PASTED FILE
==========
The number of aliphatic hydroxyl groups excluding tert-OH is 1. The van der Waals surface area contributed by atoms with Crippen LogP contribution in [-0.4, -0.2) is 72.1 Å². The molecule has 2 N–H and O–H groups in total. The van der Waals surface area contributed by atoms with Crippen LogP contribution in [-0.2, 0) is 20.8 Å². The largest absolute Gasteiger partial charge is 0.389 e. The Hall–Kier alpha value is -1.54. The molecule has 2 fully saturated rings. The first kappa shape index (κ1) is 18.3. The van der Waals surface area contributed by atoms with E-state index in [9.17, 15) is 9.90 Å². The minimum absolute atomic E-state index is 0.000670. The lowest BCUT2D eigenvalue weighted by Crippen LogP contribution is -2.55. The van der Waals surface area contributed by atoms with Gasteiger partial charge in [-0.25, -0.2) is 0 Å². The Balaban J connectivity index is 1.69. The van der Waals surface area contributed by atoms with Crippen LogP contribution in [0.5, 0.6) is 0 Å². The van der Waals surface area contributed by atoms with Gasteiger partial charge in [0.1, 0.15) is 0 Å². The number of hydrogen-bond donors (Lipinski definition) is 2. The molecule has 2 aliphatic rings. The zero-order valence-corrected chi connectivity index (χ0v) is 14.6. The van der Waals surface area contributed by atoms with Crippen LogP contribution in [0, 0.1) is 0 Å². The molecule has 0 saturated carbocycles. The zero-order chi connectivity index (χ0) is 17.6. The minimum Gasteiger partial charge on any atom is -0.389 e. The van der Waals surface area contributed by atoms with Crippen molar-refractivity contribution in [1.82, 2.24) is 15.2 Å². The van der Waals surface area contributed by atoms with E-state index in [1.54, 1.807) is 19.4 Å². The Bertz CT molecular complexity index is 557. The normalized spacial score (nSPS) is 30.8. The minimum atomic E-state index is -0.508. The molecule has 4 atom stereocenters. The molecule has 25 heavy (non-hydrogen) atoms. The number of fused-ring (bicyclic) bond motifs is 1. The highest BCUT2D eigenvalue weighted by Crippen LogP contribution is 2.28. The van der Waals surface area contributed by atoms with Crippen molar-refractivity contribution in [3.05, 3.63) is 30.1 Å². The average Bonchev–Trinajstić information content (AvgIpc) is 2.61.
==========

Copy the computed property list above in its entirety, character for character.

The number of aliphatic hydroxyl groups excluding tert-OH is 1. The van der Waals surface area contributed by atoms with Crippen LogP contribution in [-0.4, -0.2) is 72.1 Å². The molecule has 2 N–H and O–H groups in total. The van der Waals surface area contributed by atoms with Crippen LogP contribution in [-0.2, 0) is 20.8 Å². The largest absolute Gasteiger partial charge is 0.389 e. The Hall–Kier alpha value is -1.54. The molecule has 2 fully saturated rings. The first kappa shape index (κ1) is 18.3. The van der Waals surface area contributed by atoms with E-state index in [9.17, 15) is 9.90 Å². The minimum absolute atomic E-state index is 0.000670. The lowest BCUT2D eigenvalue weighted by Crippen LogP contribution is -2.55. The van der Waals surface area contributed by atoms with Gasteiger partial charge in [-0.25, -0.2) is 0 Å². The Balaban J connectivity index is 1.69. The van der Waals surface area contributed by atoms with Crippen LogP contribution in [0.5, 0.6) is 0 Å². The van der Waals surface area contributed by atoms with Gasteiger partial charge in [0.1, 0.15) is 0 Å². The number of hydrogen-bond donors (Lipinski definition) is 2. The molecule has 2 aliphatic rings. The zero-order valence-corrected chi connectivity index (χ0v) is 14.6. The van der Waals surface area contributed by atoms with Crippen LogP contribution in [0, 0.1) is 0 Å². The molecule has 0 saturated carbocycles. The zero-order chi connectivity index (χ0) is 17.6. The minimum Gasteiger partial charge on any atom is -0.389 e. The van der Waals surface area contributed by atoms with Crippen molar-refractivity contribution in [1.82, 2.24) is 15.2 Å². The van der Waals surface area contributed by atoms with E-state index in [1.54, 1.807) is 19.4 Å². The Bertz CT molecular complexity index is 557. The normalized spacial score (nSPS) is 30.8. The minimum atomic E-state index is -0.508. The molecule has 4 atom stereocenters. The molecule has 25 heavy (non-hydrogen) atoms. The number of fused-ring (bicyclic) bond motifs is 1. The highest BCUT2D eigenvalue weighted by Crippen LogP contribution is 2.28. The van der Waals surface area contributed by atoms with Crippen molar-refractivity contribution in [3.05, 3.63) is 30.1 Å². The average Bonchev–Trinajstić information content (AvgIpc) is 2.61.